New Zealand, China), this analysis may help these countries and their trade negotiators
understand aggressive regionalism, in general, and Korea?s FTA policy, in particular.
II. Major Problems in Korea-U.S. Trade and Their Resolution in the K-US
Bilateral trade between Korea and the United States has posed many problems. Both
countries, two long-time allies, dealt with most of those issues when they negotiated their
FTA, which comprises 24 chapter 8s, 3 annexes, and 5 letters. Major challenges they faced
included how to deal with automobile trade imbalance, problems of trade in pharmaceutical
and medical device, protection of copyrights, implementation of dispute settlement panel
decisions, and outward processing exception for Kaesung Industrial Complex Problem.
A. Dealing with the Automobile Trade Imbalance
The largest problem involved an imbalance in automobile trade. Before the FTA negotiations,
Korea exported approximately 700,000 automobiles to the United States, and the United
States exported approximately 5,000 automobiles to Kore 9a.
5See Pekkanen, above n 2.
6Free Trade Agreement between the Republic of Korea and the United States of America, signed on
June 30, 2007. Due to the dramatic change of economic environment (global economic crisis and
collapse of automobile industry in the United States) after signing, it is uncertain if the agreement can
be approved by U.S. Congress. As of May 2009, Korean Congress is waiting for positive signal from
the U.S. side before completing its own approval procedure.
7Gulf Cooperation Council. Its members include Qatar, Bahrain, Oman, Kuwait, U.A.E., and Saudi
8These include chapters on trade in goods/ services/ IPRs, agriculture, textiles, pharmaceutical
products, rules of origin, customs administration, SPS, TBT, trade remedies, investment, electronic
commerce, competition, government procurement, labour, environment, and transparency.
In 2006, Korea exported 695,134 vehicles to the United States, and approximately 554,000 of these
vehicles were made by Korean companies. The export volume of the United States to Korea was only
5,732 vehicles, and approximately 4,000 of these automobiles were made by GM, Ford, and DCX
(UAW, ?Korea Free Trade Agreement Continues Unfair Auto Trade Imbalance?,
http://www.uaw.com/dclink/factautotrade.pdf, visited 17 May 2009).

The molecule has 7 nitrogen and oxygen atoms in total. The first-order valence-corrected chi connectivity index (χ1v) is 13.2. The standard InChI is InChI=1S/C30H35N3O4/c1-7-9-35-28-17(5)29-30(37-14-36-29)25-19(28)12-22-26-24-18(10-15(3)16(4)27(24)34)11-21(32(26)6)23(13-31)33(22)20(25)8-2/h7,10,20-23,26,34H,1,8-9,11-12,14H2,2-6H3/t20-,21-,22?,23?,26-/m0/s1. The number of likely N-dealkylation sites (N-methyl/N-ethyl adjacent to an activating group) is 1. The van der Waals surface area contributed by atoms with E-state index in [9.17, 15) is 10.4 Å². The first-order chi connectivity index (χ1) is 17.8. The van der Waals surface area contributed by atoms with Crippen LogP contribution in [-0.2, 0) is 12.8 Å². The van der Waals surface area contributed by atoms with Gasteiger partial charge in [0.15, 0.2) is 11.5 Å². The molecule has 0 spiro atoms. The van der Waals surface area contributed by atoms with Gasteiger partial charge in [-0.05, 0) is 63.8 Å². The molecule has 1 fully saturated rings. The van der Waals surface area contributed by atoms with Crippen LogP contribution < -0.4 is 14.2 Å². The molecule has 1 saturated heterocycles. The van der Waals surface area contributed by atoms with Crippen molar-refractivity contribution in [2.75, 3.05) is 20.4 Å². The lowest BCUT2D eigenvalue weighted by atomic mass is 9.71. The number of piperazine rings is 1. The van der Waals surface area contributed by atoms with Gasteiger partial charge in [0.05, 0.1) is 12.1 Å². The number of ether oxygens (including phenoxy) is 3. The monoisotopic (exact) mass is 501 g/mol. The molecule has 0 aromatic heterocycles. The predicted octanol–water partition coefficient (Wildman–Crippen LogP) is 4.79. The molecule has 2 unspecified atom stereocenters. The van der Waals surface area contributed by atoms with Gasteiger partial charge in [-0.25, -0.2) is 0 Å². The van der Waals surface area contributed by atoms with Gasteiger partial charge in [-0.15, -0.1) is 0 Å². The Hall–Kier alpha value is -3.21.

According to prevailing American views, Korean trade barriers that included high
tariffs on U.S. automobiles created this trade imbalance. During FTA negotiations, Korea
agreed to immediately eliminate the 8% tariff on U.S. passenger vehicles, 10% tariff on U.S.
trucks, and 3 to 10% tariff on almost all U.S. auto parts. These cuts, if implemented, will give
U.S. automobile and auto parts manufacturers a price advantage in the Korean market.
Non-tariff barriers were also addressed. During FTA negotiations, Korea agreed to
amend its Special Consumption Tax and Annual Vehicle Tax and reduce existing maximum
tax rates based on engine size. This cascading set of taxes disproportionately affected U.S.
automakers because U.S. vehicles tend to have relatively larger-sized engines than Korean
vehicles. Korea agreed to reduce the Special Consumption Tax from 3 to 2 stages and the
Annual Vehicle 10 Tax from 5 to 3 stages.
The Korean government also agreed not to adopt any new taxes based on vehicle
engine displacement or modify an existing tax to increase the disparity in tax rates between
categories of vehicle 11s, and it stated that it would provide an 80% refund on its Subway
Bond Tax for purchasers of new automobiles, which was another tax considered to be a
barrier to U.S. automobile imports.12 In order to implement these reforms, Korea will have to
amend several of its key tax laws.
During the FTA negotiations, Korea made several commitments in the area of
technical regulations for vehicles. In particular, the Korean government agreed not to apply
emission standards that were higher than the standards used by California and agreed to use
lower standards than the California standards for small-volume manufacturers. Manufacturers
who sell fewer than 4,500 vehicles a year in Korea will be exempt from any of these emission
standards.13 K-US FTA exempts imported motor vehicles from any new or amended Korean
regulations related to self-certification for safety standards for at least 2 years after the
regulations or amendments come into effect, and these standards would only apply under
certain conditions.14 These exemptions were designed to benefit U.S. auto manufacturers